This council is not filling in the pool if the referendum fails either. What you can be certain of is that when the bubble does need to be replaced whether in a planned for replacement or reacting to some emergency failure during a high wind or heavy snow storm (for safty purposes there is emergency support structure inside the bubble enclosure)the matter will come before the public once again.

It is imprudent to wait for that time. Prices are lower now, our debt service is manageable compared to years past (13% down to about 10%)and we will be faced with repalcing the bubble soon anyway.

The cost of the pool currently is the "subsidy" you all have heard about. This was $359K this year. This is the shortfall between revenue and the operational cost of the pool facility. The Library and budget for the Senior centers are higher and those are valuable town run, taxpayer suppported structures utilized by "some" Cheshire residents but not all.

Tim White has offererd a rather oblique explanation for rejecting the improved enclosure in the voters booth as far as I'm concerned as has been an advocate for reducing waste in the operation of the pool and he has worked to bring a solution to the fore.

The pool is a town asset we are utilizing and still paying for. Filling it in is nonsence and turning it into a seasonal facility eliminates the Y as a paying user of the pool. It also forces our swim teams to find facilities elswhere, a cost to the town as an operational line item in the BOE budget.

Please consider your support from this perspective. Over the short run we will recognize operational savings and produce a community pool facility that exceeds the public's expectations. Over the longterm the mistake of the bubble will have lost its grip on so us.

Tim Slocum
Town Councilman at-large

Anonymous said...

Tim, the feedback is appreciated. It is nice to know that you are visitor to Tim's blog. There are some questions that need answering still.


"If you want numbers they are there to be seen, nothing hidden or sugercoated."

Are the numbers of users/members of the current pool in this report? If not, why not? If so, can you tell us what they are?


"The Library and budget for the Senior centers are higher and those are valuable town run, taxpayer suppported structures utilized by "some" Cheshire residents but not all."

I think that most people understand this, but the issue is that the library is free to use. I can't speak for the senior center, but assume it is free too?

Anonymous said...

Anon. 5-26 3PM

The library is indeed free to users but not free to taxpayers. Like the senior center it is a detailed line item in the operating budget. Some fees are collected but never enough to really offset a fraction of basic operating costs.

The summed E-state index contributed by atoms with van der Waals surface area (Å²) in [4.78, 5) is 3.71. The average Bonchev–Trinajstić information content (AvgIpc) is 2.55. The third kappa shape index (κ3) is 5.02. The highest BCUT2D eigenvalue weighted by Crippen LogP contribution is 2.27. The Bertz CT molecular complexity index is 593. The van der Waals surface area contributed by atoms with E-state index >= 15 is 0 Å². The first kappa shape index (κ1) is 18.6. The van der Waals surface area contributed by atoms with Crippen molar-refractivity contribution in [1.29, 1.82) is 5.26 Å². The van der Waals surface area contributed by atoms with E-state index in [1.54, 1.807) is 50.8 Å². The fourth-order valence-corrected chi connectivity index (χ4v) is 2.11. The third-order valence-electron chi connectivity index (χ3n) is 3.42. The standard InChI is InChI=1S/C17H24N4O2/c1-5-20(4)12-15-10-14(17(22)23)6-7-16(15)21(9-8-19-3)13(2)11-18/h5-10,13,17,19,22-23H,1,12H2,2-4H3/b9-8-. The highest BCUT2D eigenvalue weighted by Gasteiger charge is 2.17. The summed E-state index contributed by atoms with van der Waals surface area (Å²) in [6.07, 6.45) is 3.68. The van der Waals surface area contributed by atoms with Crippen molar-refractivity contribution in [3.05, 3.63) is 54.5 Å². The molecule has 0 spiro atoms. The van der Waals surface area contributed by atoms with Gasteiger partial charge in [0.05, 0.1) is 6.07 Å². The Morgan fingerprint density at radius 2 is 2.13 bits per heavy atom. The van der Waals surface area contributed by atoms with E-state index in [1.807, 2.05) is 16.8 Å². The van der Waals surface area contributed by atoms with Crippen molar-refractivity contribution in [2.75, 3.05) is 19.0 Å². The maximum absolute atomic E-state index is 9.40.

The pool was established on a premise there would be a fee structure to offset costs to reduce the impact on the operating budgets. The failure in the calculous was a total misunderstanding of the energy costs associated with the bubble.

I regret that I am unable to answer your question on the actual number of users now but I will try to get this info posted here.

Clearly the town knows the revenue received but we sell day passes and family memberships so breaking down the number to a hard fact will involve some guess. The Y pays a considerable sum. Swim lessons are paid for.

The bottom line is that users generate the revenue and it is insufficient to cover the full cost so taxpayers share in the balancing act. It is conceivable, although I must be cautious on this one, that there could be an increase in users with this new facility. The subcommittee spoke to this outcome based on the simple change in operating hours from 12 months of operations vs. the current 11 months we have now based on the twice annual closure to allow for the transition of the bubble (Up in the fall / down in the summer)

Tim Slocum

Anonymous said...

7:43 (top poster) said:
"As usual, the TC pushes its own agenda without any regard to what the public wants.'

What are you talking about? They're sending it to the voters to decide.

Tony Perugini said...

I thought that the presentation given last night was very well done. I expected a dog and pony show by the vendor but was pleasantly surprised to see actual facts (whether you believe them or not) about this project.

The pool committee obviously did a great deal of work and research along with the PBC to arrive at this solution. Very well done and I do support the enclosure. It was refreshing to see an actual lifecycle cost model for this effort.